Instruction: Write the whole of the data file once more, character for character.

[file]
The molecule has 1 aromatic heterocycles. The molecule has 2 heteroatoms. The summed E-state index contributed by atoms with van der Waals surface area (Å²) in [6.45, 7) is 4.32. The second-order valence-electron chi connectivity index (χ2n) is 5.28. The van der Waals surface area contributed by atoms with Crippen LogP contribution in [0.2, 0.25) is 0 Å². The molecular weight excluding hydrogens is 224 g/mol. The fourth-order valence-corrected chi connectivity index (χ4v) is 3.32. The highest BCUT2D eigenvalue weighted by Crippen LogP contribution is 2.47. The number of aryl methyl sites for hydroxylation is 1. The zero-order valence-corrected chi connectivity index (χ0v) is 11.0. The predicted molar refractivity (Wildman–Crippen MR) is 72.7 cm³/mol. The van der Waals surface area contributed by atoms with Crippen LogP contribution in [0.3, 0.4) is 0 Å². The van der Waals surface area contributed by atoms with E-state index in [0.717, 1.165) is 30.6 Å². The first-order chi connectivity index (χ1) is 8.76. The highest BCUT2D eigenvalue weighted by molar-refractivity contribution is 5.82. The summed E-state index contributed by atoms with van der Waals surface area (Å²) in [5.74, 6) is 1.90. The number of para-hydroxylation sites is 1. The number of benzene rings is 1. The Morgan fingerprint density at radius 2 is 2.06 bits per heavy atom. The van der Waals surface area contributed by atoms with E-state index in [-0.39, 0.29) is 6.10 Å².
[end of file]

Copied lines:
The molecule has 1 aromatic heterocycles. The molecule has 2 heteroatoms. The summed E-state index contributed by atoms with van der Waals surface area (Å²) in [6.45, 7) is 4.32. The second-order valence-electron chi connectivity index (χ2n) is 5.28. The van der Waals surface area contributed by atoms with Crippen LogP contribution in [0.2, 0.25) is 0 Å². The molecular weight excluding hydrogens is 224 g/mol. The fourth-order valence-corrected chi connectivity index (χ4v) is 3.32. The highest BCUT2D eigenvalue weighted by Crippen LogP contribution is 2.47. The number of aryl methyl sites for hydroxylation is 1. The zero-order valence-corrected chi connectivity index (χ0v) is 11.0. The predicted molar refractivity (Wildman–Crippen MR) is 72.7 cm³/mol. The van der Waals surface area contributed by atoms with Crippen LogP contribution in [0.3, 0.4) is 0 Å². The van der Waals surface area contributed by atoms with E-state index in [0.717, 1.165) is 30.6 Å². The first-order chi connectivity index (χ1) is 8.76. The highest BCUT2D eigenvalue weighted by molar-refractivity contribution is 5.82. The summed E-state index contributed by atoms with van der Waals surface area (Å²) in [5.74, 6) is 1.90. The number of para-hydroxylation sites is 1. The number of benzene rings is 1. The Morgan fingerprint density at radius 2 is 2.06 bits per heavy atom. The van der Waals surface area contributed by atoms with E-state index in [-0.39, 0.29) is 6.10 Å².